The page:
Financial technology (fintech) is rapidly transforming the financial services industry. From mobile payments to blockchain, new innovations are disrupting traditional financial services and creating opportunities for consumers and businesses alike. Here are five key fintech trends to watch out for in 2021 and beyond:
1. The Rise of Digital Banks
Digital banks, also known as neobanks, are one of the hottest areas of fintech innovation. These are branchless banks that operate entirely online and via mobile apps. Some of the key players in this space include Chime, Varo, and Revolut.
Digital banks are attracting customers, especially millennials, with their slick interfaces, easy account opening, lack of fees, and modern features like budgeting tools, savings pods, and early access to paychecks. At the same time, they are chipping away at the dominance of traditional brick-and-mortar banks.
According to Business Insider Intelligence, neobanks will reach over 207 million users worldwide by 2023. As they continue to gain market share, expect digital banks to add more financial products like loans and investments to become one-stop shops for consumers’ financial needs.
2. The Proliferation of Digital Payments
Digital payments have exploded in popularity over the last decade, from mobile wallet apps like Apple Pay and Google Pay to peer-to-peer (P2P) payment services like Venmo. The pandemic has further accelerated adoption of contactless payments.
Now emerging innovations are taking digital payments to the next level. For example, technologies like QR code payments are gaining ground globally thanks to their convenience and hygienic touch-free nature. Meanwhile, biometrics like fingerprint and facial recognition are making payments more secure.
Cryptocurrencies have also entered the mainstream as both a digital payment and investment vehicle. Facebook’s Diem (formerly Libra) project aims to launch a global stablecoin-based payment system. And CBDCs (central bank digital currencies) may soon offer digital versions of fiat currencies.
Overall, the variety of digital payment methods is exploding. This fragmentation will force merchants to accept multiple payment types and optimize checkout flows accordingly.
3. The Rise of Embedded Finance
Embedded finance involves integrating financial services like payments, lending, and investments into non-financial environments. For example, purchasing insurance directly within a travel booking app.
This embedded finance trend promises to make accessing financial products and services faster, easier, and more convenient across all sorts of daily activities. Businesses from retailers to rideshare platforms are beginning to partner with fintech providers to offer embedded financial services to customers.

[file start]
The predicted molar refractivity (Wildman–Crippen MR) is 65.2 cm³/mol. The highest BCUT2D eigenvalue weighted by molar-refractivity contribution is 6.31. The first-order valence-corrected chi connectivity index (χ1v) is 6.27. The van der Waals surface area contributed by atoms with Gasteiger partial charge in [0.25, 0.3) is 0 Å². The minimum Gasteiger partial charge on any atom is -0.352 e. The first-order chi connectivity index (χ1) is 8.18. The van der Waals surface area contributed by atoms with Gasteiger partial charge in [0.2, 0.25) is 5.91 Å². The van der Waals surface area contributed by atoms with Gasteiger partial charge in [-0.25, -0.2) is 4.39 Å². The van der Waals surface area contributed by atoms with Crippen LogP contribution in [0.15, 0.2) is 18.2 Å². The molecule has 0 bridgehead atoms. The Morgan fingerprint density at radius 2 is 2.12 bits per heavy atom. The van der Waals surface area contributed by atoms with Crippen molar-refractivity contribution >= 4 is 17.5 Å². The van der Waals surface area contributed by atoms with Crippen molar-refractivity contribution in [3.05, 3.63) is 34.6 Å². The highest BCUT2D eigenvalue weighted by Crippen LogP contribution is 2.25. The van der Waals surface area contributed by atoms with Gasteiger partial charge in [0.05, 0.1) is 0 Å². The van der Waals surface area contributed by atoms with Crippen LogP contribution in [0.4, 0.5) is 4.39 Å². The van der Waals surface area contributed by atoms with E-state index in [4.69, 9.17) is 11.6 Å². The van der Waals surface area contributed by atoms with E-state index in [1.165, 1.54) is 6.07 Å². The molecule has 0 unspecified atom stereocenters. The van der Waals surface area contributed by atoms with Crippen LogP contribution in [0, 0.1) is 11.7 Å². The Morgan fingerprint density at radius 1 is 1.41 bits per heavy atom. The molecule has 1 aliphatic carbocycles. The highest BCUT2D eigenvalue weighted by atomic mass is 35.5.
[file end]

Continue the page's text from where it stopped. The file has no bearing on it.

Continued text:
According to Lightyear Capital, the embedded finance market is projected to grow to over $7 trillion globally by 2030. As it gains momentum, embedded finance will create new distribution channels for financial services companies while allowing non-financial brands to generate additional revenue streams.
4. The Role of AI in Finance
Artificial intelligence (AI) and machine learning are transforming the finance function. AI is being used for everything from chatbots and virtual assistants to investment advisory services and fraud detection.
For example, robo-advisors like Betterment and Wealthfront rely on algorithms to automate investment portfolio management. In the lending space, AI streamlines the loan underwriting process to provide faster credit decisioning. And across banking, AI powers virtual assistants that can answer customer queries and execute tasks just like a human representative.
According to Mordor Intelligence, the AI in fintech market is poised to grow at over 23% CAGR from 2020 to 2025. As algorithms become more sophisticated, expect AI to deliver even greater efficiencies and insights from data across the financial services ecosystem.
5. Open Banking Goes Global
Open banking rules like PSD2 in Europe are enabling greater financial transparency and the free sharing of data between banks, fintechs, and third-party providers. This levels the playing field and fosters more innovation.
Now open banking is going global. Countries like Australia, Hong Kong, and Singapore have already followed suit with open banking frameworks of their own. Many other nations are expected to implement similar regulations in the coming years.
As open banking spreads, expect to see new services emerge that harness financial data to deliver more personalized, seamless experiences for customers. From budgeting apps to financial dashboards, the possibilities are vast.
At the same time, issues like consumer privacy, security, and appropriate data usage will need to be worked out. But overall, open banking has the potential to spur significant innovation.
From digital banks and payments to AI and open banking, fintech is redefining every aspect of finance. As these technologies continue to evolve, they will integrate even more deeply with daily life and business operations.
Incumbents like banks will need to adapt or risk losing customers to new, nimble competitors. At the same time, regulation will need to keep pace to ensure financial stability and consumer protection.
It is an exciting and transformative time for finance. Fintechs and forward-thinking institutions that can capitalize on these key trends will be poised for success in the coming era of smart, digital finance. Those that fail to innovate risk being left behind.